"All American Veterans"

Walking bridge over Coosawattee River honors veterans.

By Whitney Crouch: Times-Courier, Ellijay, Georgia

Sandy Lyons will be the first to admit he has dedicated much of his time, energy and resources into making Ellijay’s Veterans Memorial Bridge a reality.“I’ve put my whole heart in this thing,” he told theTimes-Courier one sunny,summer afternoon as he motioned toward the 10-foot wide, 147-foot long span of weathered steel over the Coosawattee River. Placed across the river two miles south of the downtown Ellijay square, the bridge is adjacent to the Lions Club Fairgrounds where the Apple Festival is held each October and can be accessed by pedestrians on the walking trail at the county’s River Park. “It’s a tribute to all veterans— from any war and any kind of service,” continued Lyons, 83, who served in the Air Force from 1951 to 1955and received a commendation for his rapid and heroic response to a B-57 crash. “I wanted to pay tribute to them because that’s the reason we have a country. Most people don’t give them the recognition they deserve …we’ve got a lot of activity that was done for us.”

Moving from dream to reality

As Lyons recalled, Gilmer resident George Winn approached him in the mid- 1990s about the need for a bridge to connect the existing river park and acreage that was being donated by Goldkist across the river corridor for an additional athletic field. “I opened my big mouth, “laughed Lyons, describing how he volunteered to spearhead the project of getting a bridge. After extensive fundraising efforts, the structure was transported to Ellijay from Montana on two 75-foot trailers and installed over the river via a crane. Once the bridge was in place, Lyons began work on an adjacent memorial garden. In keeping with the idea of creating a tribute to veterans, the area features hundreds of marble markers bearing the names of men and women who served in the armed forces at various periods in American history, beginning with the Revolutionary War and continuing to modern-day conflicts. Members of the community have donated many of these stones in memory and honor of their ancestors and loved ones, many of whom are listed as having received Purple Hearts or Bronze Stars. Brick pavers also commemorate the names of many of the people, businesses and civic organizations that helped make the memorial project a reality. There is even a section of the garden dedicated to the memory of area K9 and search and rescue animals.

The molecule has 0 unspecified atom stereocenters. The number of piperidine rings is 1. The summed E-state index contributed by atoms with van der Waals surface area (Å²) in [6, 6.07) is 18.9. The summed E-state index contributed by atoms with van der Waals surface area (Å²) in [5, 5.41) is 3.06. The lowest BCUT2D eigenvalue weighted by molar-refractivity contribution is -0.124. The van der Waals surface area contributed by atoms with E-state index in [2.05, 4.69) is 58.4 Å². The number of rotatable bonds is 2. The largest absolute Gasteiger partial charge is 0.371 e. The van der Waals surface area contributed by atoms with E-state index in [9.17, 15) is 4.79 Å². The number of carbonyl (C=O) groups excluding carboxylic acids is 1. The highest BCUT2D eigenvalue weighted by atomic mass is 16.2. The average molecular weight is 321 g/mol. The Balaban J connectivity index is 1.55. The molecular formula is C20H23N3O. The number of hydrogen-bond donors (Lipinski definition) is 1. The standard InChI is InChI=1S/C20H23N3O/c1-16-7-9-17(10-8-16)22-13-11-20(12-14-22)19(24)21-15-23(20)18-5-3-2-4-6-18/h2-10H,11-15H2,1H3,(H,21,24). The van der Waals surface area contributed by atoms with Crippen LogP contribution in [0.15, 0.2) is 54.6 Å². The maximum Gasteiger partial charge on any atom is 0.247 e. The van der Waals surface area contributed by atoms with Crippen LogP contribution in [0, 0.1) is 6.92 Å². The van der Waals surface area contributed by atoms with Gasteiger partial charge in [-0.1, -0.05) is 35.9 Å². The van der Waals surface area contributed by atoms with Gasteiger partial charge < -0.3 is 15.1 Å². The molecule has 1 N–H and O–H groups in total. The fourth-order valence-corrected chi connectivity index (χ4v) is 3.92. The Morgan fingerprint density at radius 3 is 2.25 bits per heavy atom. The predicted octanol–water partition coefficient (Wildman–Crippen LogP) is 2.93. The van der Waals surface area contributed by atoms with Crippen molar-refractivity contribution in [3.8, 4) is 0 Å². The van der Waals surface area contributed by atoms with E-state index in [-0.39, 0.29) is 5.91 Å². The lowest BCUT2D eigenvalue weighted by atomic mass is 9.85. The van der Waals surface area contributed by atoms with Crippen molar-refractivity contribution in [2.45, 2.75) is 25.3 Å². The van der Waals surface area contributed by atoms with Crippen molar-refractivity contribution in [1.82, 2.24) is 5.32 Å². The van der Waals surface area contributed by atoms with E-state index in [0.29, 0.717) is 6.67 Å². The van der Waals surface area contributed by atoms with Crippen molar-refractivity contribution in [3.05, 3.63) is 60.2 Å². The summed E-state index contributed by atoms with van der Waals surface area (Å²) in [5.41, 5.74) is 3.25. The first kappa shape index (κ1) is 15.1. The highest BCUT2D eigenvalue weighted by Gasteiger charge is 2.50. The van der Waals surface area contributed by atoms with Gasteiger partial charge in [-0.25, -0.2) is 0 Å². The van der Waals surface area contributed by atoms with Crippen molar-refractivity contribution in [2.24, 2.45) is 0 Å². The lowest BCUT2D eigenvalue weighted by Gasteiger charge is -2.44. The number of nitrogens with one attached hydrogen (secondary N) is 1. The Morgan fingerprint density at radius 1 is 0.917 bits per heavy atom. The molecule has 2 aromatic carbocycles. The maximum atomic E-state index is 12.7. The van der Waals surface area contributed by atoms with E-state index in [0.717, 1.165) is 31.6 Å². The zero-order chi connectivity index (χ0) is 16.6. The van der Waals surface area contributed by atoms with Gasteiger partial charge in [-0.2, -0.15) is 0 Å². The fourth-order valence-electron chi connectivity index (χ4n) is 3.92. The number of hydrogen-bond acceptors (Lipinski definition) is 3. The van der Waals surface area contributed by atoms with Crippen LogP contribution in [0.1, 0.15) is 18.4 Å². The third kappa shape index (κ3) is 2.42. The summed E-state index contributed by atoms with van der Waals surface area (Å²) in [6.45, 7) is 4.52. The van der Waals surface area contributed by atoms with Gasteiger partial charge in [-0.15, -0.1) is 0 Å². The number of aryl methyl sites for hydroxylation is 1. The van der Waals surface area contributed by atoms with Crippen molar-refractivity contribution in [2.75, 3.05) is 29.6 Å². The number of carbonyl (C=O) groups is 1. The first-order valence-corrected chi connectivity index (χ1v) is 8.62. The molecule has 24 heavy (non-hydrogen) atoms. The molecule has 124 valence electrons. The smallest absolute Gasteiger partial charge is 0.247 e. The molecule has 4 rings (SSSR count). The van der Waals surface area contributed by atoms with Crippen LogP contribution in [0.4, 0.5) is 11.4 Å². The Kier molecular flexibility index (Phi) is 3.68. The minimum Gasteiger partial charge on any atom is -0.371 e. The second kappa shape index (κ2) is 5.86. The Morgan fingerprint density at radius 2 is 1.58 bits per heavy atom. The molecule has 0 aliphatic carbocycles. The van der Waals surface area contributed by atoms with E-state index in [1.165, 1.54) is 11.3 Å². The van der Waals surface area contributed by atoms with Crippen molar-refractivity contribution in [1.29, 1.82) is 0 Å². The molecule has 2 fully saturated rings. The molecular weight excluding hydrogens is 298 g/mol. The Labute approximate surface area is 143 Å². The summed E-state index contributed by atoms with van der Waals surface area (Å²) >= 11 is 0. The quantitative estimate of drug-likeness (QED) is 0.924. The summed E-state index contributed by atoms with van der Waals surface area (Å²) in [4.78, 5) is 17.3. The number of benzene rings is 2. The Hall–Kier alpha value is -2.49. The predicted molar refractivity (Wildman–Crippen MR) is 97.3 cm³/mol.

History carved in stone

Sandy Lyons, visionary for Ellijay’s Veterans Memorial Bridge, points out some of America’s founding documents, which are carved in stone and provide visitors to the bridge with an educational experience by including marble slabs engraved with pieces of American history along the pathway leading to the bridge. “We’ve got such rich history here. People need to look at it and study it ... I hope they have an education of what our country is about and what’s been given for them,“ Lyons stated before pointing out his favorite of the engravings, which bears the text of the Ten Commandments. Some of the other items of historical interest, which have been preserved on marble slabs, include the Declaration of Independence, Bill of Rights, a list of the 10 bloodiest battles of the Civil War and their casualty counts and information about the POW and MI flags, Navajo Code talkers and Purple Heart recipients. Quotes from a variety of Founding Fathers, including Thomas Jefferson, Benjamin Franklin and George Washington are also included, as well as the text of Patrick Henry’s “Give me liberty or give me death“ speech.

Visiting the bridge

Lyons invites visitors tithe Apple Festival to walk out the back gates of the event in order to visit the bridge, honor the veterans whose names can be found in the garden and read the memorial engravings. “I want them to come read it. I think we have some real history here that people need to know about,” he stated. To learn more about Lyons‘ efforts to honor veterans, visit the website gilmercountyveterans.us. Having paid for many of the engravings out of his own pocket, Lyons sells commemorative-shirts, hats and DVDs to help recoup some of the large costs associated with the Memorial Bridge and garden project

When asked how he has developed the vision for the memorial, Lyons explained how in the mornings after his wife goes to work, he sits on his back deck with a pot of coffee and meditates. “God places thoughts (in my mind), and then I go get them done,” he said, sharing that the project continues to unfold. He went on to describe how there have been many obstacles to the bridge project, but as he prayed about each of them, “They all got taken care of.”

Photo by Whitney Crouch

"Under construction."




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All rights reserved. Gilmer County Veterans
96 Mountain Springs Circle
Ellijay, Georgia 30536

Phone 706.635.1931

Cell 706.273.0286